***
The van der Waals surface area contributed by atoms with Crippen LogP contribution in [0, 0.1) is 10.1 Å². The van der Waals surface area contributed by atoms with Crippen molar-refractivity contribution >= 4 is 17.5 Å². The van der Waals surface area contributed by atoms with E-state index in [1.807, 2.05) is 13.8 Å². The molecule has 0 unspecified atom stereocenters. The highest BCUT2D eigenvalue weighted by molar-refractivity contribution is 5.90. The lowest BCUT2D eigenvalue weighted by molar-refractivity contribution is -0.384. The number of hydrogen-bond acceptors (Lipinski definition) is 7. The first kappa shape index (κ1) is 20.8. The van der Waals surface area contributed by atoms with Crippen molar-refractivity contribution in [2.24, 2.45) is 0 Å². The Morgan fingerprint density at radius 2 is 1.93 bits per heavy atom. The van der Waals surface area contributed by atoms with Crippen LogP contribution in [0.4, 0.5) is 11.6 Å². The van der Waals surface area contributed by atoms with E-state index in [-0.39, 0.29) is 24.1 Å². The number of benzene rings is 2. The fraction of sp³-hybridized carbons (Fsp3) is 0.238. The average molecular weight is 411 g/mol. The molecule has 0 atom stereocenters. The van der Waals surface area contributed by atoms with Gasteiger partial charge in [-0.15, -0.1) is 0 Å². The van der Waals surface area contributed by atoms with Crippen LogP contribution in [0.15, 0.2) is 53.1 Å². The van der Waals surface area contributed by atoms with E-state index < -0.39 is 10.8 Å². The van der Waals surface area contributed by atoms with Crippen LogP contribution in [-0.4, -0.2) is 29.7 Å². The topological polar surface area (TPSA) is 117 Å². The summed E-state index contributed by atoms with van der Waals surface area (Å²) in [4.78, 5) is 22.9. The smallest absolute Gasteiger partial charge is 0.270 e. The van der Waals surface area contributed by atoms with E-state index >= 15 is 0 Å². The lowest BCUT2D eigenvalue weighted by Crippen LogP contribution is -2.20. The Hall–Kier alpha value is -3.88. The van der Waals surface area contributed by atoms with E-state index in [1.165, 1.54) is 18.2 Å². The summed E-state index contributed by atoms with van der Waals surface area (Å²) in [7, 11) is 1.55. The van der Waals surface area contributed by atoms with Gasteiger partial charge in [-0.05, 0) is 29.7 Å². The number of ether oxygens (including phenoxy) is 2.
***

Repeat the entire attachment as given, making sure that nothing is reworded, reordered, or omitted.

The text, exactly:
The van der Waals surface area contributed by atoms with Crippen LogP contribution in [0, 0.1) is 10.1 Å². The van der Waals surface area contributed by atoms with Crippen molar-refractivity contribution >= 4 is 17.5 Å². The van der Waals surface area contributed by atoms with E-state index in [1.807, 2.05) is 13.8 Å². The molecule has 0 unspecified atom stereocenters. The highest BCUT2D eigenvalue weighted by molar-refractivity contribution is 5.90. The lowest BCUT2D eigenvalue weighted by molar-refractivity contribution is -0.384. The number of hydrogen-bond acceptors (Lipinski definition) is 7. The first kappa shape index (κ1) is 20.8. The van der Waals surface area contributed by atoms with Crippen molar-refractivity contribution in [2.24, 2.45) is 0 Å². The Morgan fingerprint density at radius 2 is 1.93 bits per heavy atom. The van der Waals surface area contributed by atoms with Crippen LogP contribution in [0.4, 0.5) is 11.6 Å². The van der Waals surface area contributed by atoms with E-state index in [-0.39, 0.29) is 24.1 Å². The number of benzene rings is 2. The fraction of sp³-hybridized carbons (Fsp3) is 0.238. The average molecular weight is 411 g/mol. The molecule has 0 atom stereocenters. The van der Waals surface area contributed by atoms with Gasteiger partial charge in [-0.15, -0.1) is 0 Å². The van der Waals surface area contributed by atoms with Crippen LogP contribution in [0.15, 0.2) is 53.1 Å². The van der Waals surface area contributed by atoms with E-state index < -0.39 is 10.8 Å². The van der Waals surface area contributed by atoms with Crippen LogP contribution in [-0.4, -0.2) is 29.7 Å². The topological polar surface area (TPSA) is 117 Å². The summed E-state index contributed by atoms with van der Waals surface area (Å²) in [4.78, 5) is 22.9. The smallest absolute Gasteiger partial charge is 0.270 e. The van der Waals surface area contributed by atoms with E-state index >= 15 is 0 Å². The lowest BCUT2D eigenvalue weighted by Crippen LogP contribution is -2.20. The Hall–Kier alpha value is -3.88. The van der Waals surface area contributed by atoms with E-state index in [1.165, 1.54) is 18.2 Å². The summed E-state index contributed by atoms with van der Waals surface area (Å²) in [7, 11) is 1.55. The van der Waals surface area contributed by atoms with Gasteiger partial charge in [-0.05, 0) is 29.7 Å². The number of ether oxygens (including phenoxy) is 2.